Economic Stimulus Fiber


by Ann Treacy • There are growing calls for the economic stimulus package to include funds for telecommunications infrastructure. I think that this is a great idea. Unfortunately, the calls for this funding always include the phrase “underserved areas.” I do not know of many areas in the United States that are “over-served.” By most definitions of high-speed broadband, most locations – urban, suburban and rural – are underserved. In my suburban Twin Cities home, I have only one choice for broadband.

Blandin on Broadband offers information on broadband use, access, and trends especially in rural Minnesota. Sponsored by the Blandin Foundation and their Broadband Initiative.

I know that the stimulus package has job creation as a primary goal, but we should also be strategic in our investments so that maximum competitive advantage is gained with these expenditures with borrowed money. The benefit has to extend to the life of the bonds used to pay for the investment, not just pump money into the economy.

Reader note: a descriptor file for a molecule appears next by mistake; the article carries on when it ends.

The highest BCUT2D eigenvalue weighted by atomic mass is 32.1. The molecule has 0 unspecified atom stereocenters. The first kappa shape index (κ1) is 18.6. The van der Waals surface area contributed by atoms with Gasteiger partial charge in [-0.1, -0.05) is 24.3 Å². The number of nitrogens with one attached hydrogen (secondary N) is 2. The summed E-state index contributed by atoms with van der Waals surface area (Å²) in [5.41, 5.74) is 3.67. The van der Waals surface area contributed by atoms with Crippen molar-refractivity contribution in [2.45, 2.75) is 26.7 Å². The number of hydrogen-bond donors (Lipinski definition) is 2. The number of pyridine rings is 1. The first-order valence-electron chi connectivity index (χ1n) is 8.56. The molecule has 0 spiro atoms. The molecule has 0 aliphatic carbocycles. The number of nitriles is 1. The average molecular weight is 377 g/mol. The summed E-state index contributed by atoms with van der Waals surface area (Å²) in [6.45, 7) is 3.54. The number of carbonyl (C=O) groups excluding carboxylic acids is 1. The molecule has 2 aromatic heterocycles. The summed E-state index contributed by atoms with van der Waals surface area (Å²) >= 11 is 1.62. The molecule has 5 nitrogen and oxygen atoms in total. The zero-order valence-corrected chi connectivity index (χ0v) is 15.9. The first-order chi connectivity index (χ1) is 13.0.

Broadband hearings in St. Paul
by Sheldon Mains, TC Daily Planet
On December 22, Senator Amy Klobuchar held a hearing at the Minnesota State Capital on access to high-speed data networks (referred to as broadband) yesterday. It was standing room only in one of the smaller hearing rooms. MORE
AND Senator Klobuchar Broadband Roundtable Notes Dec 29 from Ann Treacy

These funds should be available to all providers – incumbents, CLECs, cable companies, community networks, wireless companies, to whoever can demonstrate that their plan is sound, financially and technically. I do agree with the ideas that these networks should be open to competitors, once again, as a way to increase the value that the public derives from these investments. It is truly unfortunate, that the federal government has zero policies on the importance of broadband, the definition of broadband, open access networks, urban-suburban-rural investment priorities. If we did, this funding would be guaranteed to have a positive impact. I worry now that we will be hearing many stories of “fiber to nowhere.”